Mousa Ben Messoud, the owner/operator of this attractive place at the southern end of the pedestrian zone, offers a complete artisanal experience. His house blend includes Congolese, Ethiopian, Costa Rican and Brazilian coffees mixed in quantities according to his personal expertise - the anti-Starbucks as it were. And there is always a single origin coffee available. The source for his pastries is a secret but the fact that they are simply outstanding is readily apparent from the first bite. At this location since the pedestrian zone was created, he has seen a ramping up of his business and expects a real boost when all the construction is completed.
Across the Boulevard Anspach going north we come to Velofixer. In the 11 central Brussels municipalities they will fix your bike at your home, in your garage or on the street. Or you can come to their new store where you can also buy a wide variety of types of bicycles.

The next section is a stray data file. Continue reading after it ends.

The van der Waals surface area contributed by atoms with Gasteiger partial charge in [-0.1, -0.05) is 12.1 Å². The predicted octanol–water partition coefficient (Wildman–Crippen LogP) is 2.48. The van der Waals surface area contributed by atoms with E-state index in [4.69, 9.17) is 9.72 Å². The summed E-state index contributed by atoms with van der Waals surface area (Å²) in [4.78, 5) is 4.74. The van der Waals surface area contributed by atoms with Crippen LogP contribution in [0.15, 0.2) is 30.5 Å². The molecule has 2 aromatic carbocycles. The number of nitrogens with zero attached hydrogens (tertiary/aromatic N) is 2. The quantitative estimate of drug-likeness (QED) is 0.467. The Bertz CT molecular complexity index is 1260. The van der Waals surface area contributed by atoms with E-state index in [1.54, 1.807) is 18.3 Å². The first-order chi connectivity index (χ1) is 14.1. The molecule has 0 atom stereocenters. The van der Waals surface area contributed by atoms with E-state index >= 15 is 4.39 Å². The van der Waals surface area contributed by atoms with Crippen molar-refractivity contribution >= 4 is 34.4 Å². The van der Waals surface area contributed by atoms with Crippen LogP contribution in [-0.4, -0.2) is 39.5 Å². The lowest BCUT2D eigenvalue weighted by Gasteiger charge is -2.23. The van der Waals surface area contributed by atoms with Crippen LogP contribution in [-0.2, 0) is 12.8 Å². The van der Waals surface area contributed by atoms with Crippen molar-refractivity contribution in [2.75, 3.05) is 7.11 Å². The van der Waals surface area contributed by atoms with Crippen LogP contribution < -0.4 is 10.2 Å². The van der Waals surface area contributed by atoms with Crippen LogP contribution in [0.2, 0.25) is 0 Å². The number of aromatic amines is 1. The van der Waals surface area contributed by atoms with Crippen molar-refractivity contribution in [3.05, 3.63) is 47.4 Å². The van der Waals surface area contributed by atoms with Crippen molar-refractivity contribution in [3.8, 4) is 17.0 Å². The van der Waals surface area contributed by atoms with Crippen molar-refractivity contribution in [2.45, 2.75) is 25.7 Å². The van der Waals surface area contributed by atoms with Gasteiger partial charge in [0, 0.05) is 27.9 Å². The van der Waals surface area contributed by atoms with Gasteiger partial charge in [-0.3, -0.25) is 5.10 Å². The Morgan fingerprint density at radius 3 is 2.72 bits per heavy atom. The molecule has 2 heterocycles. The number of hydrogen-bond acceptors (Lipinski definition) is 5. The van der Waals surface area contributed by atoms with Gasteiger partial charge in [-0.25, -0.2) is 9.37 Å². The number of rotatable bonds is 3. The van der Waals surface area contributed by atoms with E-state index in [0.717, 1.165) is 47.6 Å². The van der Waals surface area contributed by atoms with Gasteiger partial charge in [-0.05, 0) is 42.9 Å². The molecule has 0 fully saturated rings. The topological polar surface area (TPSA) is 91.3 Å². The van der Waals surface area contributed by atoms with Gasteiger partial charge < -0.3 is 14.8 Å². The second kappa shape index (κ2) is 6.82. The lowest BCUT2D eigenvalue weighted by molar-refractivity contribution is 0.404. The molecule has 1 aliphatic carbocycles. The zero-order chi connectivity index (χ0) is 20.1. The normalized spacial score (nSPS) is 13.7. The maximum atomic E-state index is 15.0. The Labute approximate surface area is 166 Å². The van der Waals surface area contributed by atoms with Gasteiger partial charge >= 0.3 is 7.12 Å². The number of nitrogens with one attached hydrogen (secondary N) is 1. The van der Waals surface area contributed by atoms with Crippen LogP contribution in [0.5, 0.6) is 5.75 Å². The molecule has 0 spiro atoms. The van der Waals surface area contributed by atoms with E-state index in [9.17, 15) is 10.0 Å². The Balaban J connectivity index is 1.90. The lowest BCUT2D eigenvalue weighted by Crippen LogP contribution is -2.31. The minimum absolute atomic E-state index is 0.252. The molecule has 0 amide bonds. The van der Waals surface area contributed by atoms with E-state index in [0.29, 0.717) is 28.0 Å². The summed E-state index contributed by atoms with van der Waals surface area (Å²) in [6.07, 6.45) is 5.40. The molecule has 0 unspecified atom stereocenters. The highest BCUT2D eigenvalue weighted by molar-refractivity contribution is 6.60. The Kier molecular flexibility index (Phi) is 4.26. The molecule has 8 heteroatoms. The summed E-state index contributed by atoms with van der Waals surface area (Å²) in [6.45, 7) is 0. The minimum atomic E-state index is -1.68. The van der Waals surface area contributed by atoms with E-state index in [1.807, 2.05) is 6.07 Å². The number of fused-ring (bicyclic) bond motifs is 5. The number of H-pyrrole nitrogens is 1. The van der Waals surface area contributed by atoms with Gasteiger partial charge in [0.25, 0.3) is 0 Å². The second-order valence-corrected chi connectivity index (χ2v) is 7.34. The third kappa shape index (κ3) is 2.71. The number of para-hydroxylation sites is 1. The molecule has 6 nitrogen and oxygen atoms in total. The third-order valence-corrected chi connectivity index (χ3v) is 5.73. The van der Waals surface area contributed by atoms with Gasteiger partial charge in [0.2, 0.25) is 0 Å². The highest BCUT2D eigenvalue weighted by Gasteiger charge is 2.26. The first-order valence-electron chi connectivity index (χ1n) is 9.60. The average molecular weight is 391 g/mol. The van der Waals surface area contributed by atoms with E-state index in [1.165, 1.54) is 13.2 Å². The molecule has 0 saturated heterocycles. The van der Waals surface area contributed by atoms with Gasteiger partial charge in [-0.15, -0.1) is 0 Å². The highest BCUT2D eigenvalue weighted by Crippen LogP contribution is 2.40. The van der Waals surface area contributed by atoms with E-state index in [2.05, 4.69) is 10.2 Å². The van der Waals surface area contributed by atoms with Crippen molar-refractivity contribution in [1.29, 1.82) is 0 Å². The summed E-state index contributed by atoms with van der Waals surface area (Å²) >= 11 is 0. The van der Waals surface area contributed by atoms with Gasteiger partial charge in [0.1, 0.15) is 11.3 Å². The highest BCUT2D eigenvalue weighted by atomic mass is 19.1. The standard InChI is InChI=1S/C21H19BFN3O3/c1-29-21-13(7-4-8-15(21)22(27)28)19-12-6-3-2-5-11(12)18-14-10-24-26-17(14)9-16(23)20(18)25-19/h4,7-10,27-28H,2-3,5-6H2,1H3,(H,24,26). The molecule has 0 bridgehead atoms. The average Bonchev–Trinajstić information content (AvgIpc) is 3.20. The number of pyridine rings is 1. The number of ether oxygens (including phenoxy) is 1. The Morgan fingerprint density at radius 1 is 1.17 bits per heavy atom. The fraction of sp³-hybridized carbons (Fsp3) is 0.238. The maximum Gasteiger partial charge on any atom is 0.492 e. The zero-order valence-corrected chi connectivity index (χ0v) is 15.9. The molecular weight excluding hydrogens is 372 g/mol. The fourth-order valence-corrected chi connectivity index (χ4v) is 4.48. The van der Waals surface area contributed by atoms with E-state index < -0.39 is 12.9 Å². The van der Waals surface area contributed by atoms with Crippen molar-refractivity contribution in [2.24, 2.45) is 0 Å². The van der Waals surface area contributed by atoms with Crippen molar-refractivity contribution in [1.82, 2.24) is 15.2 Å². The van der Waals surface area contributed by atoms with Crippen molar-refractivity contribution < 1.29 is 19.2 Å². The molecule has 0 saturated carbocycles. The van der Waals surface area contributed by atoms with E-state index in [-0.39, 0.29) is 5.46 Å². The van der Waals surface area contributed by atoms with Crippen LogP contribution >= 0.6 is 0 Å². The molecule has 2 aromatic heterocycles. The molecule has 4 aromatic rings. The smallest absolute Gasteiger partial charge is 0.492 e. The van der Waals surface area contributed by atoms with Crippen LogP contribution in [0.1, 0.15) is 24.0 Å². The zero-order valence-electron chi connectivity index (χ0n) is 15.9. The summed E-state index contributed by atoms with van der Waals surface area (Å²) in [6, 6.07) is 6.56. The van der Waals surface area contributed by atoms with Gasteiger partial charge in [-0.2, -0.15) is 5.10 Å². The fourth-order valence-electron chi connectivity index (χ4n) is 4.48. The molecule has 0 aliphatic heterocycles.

Further up the boulevard, a Moroccan tea room, pastry shop, sandwich shop, breakfast and full lunch and dinner buffet in a grandiose setting.
The venerable Palace Cinema was completely renovated to create five screening rooms and a restaurant from the original 2,000-seat theatre. Completely restored and preserved is the reception room by Art Nouveau architect Paul Hamesse. Palace screens a variety of films, indy, commercial and children’s movies.
On the other side of the boulevard, past the currently under-construction Place de la Bourse we find The Avocado Show. Sure, they have trendy avocado toast but also egg dishes, pancakes, salads, sauces, bowls, even cocktails and ice-cream all made with sustainably grown and responsibly shipped avocados.
The iconic bookstore (mostly Dutch language but also books and publications in French and English) has moved into plush new digs including an in-store coffee corner on the Boulevard Anspach.
7. The Mint
Stretching from the Boulevard Anspach to the Place de la Monnaie, The Mint is a cornucopia of trendy fun stores (Uniqlo, Kiabi, Flying Tiger, Hairdis), trendy eateries (Ubiway, Aksum, Mint and Basil, Galèt), a full-size Decathlon and an upscale Mestdagh supermarket. A few metres' walk from The Mint is the Place de Brouckère, completely renovated and ready to host major events in the heart of the city, including the Grand Départ of the Tour de France this weekend. Additionally the National Lottery is relocating and the draws will be broadcast live from De Brouckère.